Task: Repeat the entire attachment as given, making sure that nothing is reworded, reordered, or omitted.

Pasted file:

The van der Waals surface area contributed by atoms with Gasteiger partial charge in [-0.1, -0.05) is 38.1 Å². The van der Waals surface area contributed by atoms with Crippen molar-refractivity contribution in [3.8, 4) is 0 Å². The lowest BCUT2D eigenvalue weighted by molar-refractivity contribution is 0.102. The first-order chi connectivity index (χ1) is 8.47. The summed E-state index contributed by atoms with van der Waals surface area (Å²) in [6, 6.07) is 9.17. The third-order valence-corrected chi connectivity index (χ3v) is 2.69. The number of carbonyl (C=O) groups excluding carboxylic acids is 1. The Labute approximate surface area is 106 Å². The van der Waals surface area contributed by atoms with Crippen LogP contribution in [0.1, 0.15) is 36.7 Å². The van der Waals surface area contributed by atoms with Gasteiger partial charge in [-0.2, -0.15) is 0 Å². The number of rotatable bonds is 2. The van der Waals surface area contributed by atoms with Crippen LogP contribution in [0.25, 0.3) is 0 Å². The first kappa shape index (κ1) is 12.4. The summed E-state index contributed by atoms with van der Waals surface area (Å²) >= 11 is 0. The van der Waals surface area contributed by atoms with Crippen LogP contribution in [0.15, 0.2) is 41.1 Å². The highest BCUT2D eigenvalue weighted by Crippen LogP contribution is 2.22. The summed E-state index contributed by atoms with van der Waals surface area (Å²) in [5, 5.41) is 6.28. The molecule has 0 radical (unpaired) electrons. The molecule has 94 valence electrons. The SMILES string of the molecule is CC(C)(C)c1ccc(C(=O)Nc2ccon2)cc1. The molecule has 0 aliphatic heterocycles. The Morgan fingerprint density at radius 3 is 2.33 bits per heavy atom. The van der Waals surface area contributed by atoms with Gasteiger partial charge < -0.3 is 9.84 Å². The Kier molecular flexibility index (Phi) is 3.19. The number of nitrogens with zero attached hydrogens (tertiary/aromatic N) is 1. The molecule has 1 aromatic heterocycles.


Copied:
The van der Waals surface area contributed by atoms with Gasteiger partial charge in [-0.1, -0.05) is 38.1 Å². The van der Waals surface area contributed by atoms with Crippen molar-refractivity contribution in [3.8, 4) is 0 Å². The lowest BCUT2D eigenvalue weighted by molar-refractivity contribution is 0.102. The first-order chi connectivity index (χ1) is 8.47. The summed E-state index contributed by atoms with van der Waals surface area (Å²) in [6, 6.07) is 9.17. The third-order valence-corrected chi connectivity index (χ3v) is 2.69. The number of carbonyl (C=O) groups excluding carboxylic acids is 1. The Labute approximate surface area is 106 Å². The van der Waals surface area contributed by atoms with Crippen LogP contribution in [0.1, 0.15) is 36.7 Å². The van der Waals surface area contributed by atoms with Gasteiger partial charge in [-0.2, -0.15) is 0 Å². The number of rotatable bonds is 2. The van der Waals surface area contributed by atoms with Crippen LogP contribution in [0.25, 0.3) is 0 Å². The first kappa shape index (κ1) is 12.4. The summed E-state index contributed by atoms with van der Waals surface area (Å²) >= 11 is 0. The van der Waals surface area contributed by atoms with Crippen LogP contribution in [0.15, 0.2) is 41.1 Å². The highest BCUT2D eigenvalue weighted by Crippen LogP contribution is 2.22. The summed E-state index contributed by atoms with van der Waals surface area (Å²) in [5, 5.41) is 6.28. The molecule has 0 radical (unpaired) electrons. The molecule has 94 valence electrons. The SMILES string of the molecule is CC(C)(C)c1ccc(C(=O)Nc2ccon2)cc1. The molecule has 0 aliphatic heterocycles. The Morgan fingerprint density at radius 3 is 2.33 bits per heavy atom. The van der Waals surface area contributed by atoms with Gasteiger partial charge < -0.3 is 9.84 Å². The Kier molecular flexibility index (Phi) is 3.19. The number of nitrogens with zero attached hydrogens (tertiary/aromatic N) is 1. The molecule has 1 aromatic heterocycles.